If your startup or small business is looking for funding, one option is to apply for a business grant. However, with the strict eligibility criteria and fierce competition for funds, what do you need to consider before applying?
A grant is a sum of money given by the government or a public or private sector organisation either for a general purpose (eg to start a business) or something more specific (eg to research specific overseas markets).
To access grants, normally you or your business must satisfy strict qualification criteria. Sometimes grants are only available to startups, in other cases more established firms can apply. You may have to operate in a certain sector or location. A grant might only be available to those who sell or want to sell overseas or to a business owner from a specific group, whether that’s linked to gender, ethnicity, age or other criteria.
You do not have to pay back a grant, of course, but you are required to repay a loan. Sometimes relatively modest sums (up to £1,000) are available via grants, but others offer UK SMEs up to £100,000 or more in grant funding.
In reality, grants are few and far between and competition is fierce. For various reasons, applications are not always successful, although there are many things you can do to increase your chances of approval.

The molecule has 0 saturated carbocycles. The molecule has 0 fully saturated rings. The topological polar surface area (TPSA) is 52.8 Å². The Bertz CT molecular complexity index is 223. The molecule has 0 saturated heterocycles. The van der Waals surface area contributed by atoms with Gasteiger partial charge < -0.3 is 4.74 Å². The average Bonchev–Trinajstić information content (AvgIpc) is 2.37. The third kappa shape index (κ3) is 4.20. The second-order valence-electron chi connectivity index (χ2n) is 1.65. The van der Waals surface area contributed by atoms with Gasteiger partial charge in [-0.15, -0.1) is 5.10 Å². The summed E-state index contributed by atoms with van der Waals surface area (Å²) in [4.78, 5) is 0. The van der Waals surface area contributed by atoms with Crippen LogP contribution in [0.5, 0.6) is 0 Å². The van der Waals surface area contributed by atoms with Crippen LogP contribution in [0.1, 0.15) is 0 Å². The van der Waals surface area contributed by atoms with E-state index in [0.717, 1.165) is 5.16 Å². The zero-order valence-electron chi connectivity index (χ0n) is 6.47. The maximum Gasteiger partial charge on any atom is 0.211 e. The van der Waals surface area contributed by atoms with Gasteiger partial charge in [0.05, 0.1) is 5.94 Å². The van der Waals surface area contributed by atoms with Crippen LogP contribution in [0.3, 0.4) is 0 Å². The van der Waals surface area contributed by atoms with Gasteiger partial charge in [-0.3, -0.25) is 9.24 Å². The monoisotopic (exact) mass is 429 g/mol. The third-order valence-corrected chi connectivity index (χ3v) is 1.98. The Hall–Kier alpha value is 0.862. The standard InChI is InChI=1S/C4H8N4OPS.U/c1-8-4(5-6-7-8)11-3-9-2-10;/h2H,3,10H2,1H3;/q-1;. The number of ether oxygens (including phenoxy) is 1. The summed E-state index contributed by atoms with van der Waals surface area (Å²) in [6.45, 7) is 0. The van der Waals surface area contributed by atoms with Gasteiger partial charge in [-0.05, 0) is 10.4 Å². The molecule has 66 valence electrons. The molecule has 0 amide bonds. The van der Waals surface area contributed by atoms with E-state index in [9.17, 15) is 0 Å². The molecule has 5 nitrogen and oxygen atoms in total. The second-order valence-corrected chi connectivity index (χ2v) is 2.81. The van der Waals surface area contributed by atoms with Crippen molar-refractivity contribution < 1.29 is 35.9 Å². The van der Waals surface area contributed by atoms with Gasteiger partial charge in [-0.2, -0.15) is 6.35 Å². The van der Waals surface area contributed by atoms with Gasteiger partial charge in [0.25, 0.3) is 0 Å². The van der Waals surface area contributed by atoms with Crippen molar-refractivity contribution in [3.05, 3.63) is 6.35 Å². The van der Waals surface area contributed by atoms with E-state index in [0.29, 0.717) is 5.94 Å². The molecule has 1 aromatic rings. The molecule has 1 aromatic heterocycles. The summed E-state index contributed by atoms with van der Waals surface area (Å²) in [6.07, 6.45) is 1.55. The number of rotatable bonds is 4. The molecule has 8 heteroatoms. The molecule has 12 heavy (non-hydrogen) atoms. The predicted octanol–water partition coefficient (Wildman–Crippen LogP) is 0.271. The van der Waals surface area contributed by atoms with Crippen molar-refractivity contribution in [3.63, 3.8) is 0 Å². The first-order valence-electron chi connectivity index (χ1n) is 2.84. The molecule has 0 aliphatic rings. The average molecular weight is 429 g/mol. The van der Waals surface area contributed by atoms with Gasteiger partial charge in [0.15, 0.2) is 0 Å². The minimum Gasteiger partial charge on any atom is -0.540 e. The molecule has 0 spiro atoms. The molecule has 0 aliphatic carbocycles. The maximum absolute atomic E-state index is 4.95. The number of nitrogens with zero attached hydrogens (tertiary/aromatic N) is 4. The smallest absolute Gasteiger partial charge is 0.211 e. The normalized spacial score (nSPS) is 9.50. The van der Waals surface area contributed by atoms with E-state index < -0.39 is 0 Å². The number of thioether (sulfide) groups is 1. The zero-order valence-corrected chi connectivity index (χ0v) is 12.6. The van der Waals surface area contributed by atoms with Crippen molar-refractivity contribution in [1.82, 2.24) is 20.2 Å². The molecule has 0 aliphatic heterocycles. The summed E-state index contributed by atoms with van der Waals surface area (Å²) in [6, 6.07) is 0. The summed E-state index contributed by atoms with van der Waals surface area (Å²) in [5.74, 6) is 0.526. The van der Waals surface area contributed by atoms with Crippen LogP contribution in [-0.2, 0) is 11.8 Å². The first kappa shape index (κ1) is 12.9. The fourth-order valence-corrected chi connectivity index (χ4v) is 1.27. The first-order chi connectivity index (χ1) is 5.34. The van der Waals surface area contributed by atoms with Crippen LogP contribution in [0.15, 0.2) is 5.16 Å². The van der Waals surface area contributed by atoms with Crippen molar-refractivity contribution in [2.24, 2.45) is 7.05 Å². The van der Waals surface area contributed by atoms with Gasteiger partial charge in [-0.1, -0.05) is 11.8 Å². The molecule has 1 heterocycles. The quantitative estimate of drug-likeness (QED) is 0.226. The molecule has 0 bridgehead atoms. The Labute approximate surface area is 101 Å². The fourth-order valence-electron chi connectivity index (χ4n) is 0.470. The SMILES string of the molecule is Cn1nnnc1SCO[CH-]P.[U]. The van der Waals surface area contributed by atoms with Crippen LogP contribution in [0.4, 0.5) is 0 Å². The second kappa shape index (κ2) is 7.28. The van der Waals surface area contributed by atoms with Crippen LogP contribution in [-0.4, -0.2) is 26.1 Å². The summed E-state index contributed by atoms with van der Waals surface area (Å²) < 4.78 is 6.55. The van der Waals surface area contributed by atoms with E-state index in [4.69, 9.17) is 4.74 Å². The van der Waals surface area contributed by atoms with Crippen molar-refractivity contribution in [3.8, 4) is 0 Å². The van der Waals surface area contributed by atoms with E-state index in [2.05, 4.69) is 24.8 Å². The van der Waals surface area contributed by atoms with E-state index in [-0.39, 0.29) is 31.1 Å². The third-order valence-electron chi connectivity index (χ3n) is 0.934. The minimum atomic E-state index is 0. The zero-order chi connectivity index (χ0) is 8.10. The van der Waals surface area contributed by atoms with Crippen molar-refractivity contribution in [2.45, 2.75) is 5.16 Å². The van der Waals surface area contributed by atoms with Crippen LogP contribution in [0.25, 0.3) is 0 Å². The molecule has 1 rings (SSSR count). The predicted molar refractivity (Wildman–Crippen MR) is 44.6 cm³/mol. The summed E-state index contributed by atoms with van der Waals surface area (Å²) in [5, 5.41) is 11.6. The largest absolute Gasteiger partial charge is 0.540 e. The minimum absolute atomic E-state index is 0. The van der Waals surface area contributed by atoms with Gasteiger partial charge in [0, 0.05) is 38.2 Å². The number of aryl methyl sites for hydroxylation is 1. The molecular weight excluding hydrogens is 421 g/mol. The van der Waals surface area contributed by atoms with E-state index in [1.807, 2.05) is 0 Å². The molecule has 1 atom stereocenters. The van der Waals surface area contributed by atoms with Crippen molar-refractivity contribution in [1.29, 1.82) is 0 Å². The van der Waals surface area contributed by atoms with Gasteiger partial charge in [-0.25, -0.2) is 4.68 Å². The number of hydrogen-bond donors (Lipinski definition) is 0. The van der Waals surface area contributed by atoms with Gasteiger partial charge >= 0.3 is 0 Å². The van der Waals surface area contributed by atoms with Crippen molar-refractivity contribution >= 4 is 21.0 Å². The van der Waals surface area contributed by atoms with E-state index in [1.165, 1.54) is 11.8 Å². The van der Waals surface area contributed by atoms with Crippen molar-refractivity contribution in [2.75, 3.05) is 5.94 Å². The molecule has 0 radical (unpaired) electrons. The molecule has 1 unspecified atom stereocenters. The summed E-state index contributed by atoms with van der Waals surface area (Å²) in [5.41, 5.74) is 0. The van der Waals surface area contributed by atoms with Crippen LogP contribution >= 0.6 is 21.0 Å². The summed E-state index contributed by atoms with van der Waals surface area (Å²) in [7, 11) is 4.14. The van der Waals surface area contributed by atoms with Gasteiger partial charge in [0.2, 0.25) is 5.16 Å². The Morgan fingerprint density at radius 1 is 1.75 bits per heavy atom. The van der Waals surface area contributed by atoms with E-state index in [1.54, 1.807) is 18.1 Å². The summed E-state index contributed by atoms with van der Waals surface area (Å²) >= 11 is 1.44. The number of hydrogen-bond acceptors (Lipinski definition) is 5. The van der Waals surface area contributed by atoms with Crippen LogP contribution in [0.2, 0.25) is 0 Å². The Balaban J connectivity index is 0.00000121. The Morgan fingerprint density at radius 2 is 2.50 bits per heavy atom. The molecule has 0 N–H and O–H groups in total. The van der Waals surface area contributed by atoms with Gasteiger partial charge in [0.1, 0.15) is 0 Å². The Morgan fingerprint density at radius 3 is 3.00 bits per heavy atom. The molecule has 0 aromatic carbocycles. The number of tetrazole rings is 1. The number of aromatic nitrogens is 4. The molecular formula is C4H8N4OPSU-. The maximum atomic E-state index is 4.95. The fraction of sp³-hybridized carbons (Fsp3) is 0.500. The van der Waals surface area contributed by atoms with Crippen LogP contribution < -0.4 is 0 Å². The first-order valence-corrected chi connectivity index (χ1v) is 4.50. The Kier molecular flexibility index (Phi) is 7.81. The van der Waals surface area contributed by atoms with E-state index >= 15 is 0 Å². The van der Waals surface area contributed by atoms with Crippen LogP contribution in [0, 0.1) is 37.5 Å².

In some cases, grants might only cover a proportion of costs, for example, if they are given for projects. So, you may need to work out whether your business can come up with the rest of the funding and work out how this will affect your cash-flow. You may not receive a grant until a project nears completion.
Applying for grants takes time and effort, which creates a cost implication for your startup or small business. But you should never rush the process and your research must be thorough. You should apply in good faith and not include any information that isn’t truthful or accurate, otherwise, you may be asked to repay a grant.
Those who administer grant funding could ask to see a project or business plan as part of your application. Grants are normally only made available before a project starts, not after you start, so your timing is key. You need to manage your time well if you are to get your application in before the deadline.
As we've highlighted, making a successful grant application can be difficult. It's good to keep your options open.
Aside from borrowing money from friends and family, here are some of the most common funding routes for startups and small businesses.
Startup and small-business loan-approval rates from UK high-street banks are reported to be much higher than they were a few years ago.Find out more
The government website lists the various grant schemes available nationally and locally.Read more
We've looked at the wide-ranging options available to startup businesses when it comes to funding.Read more
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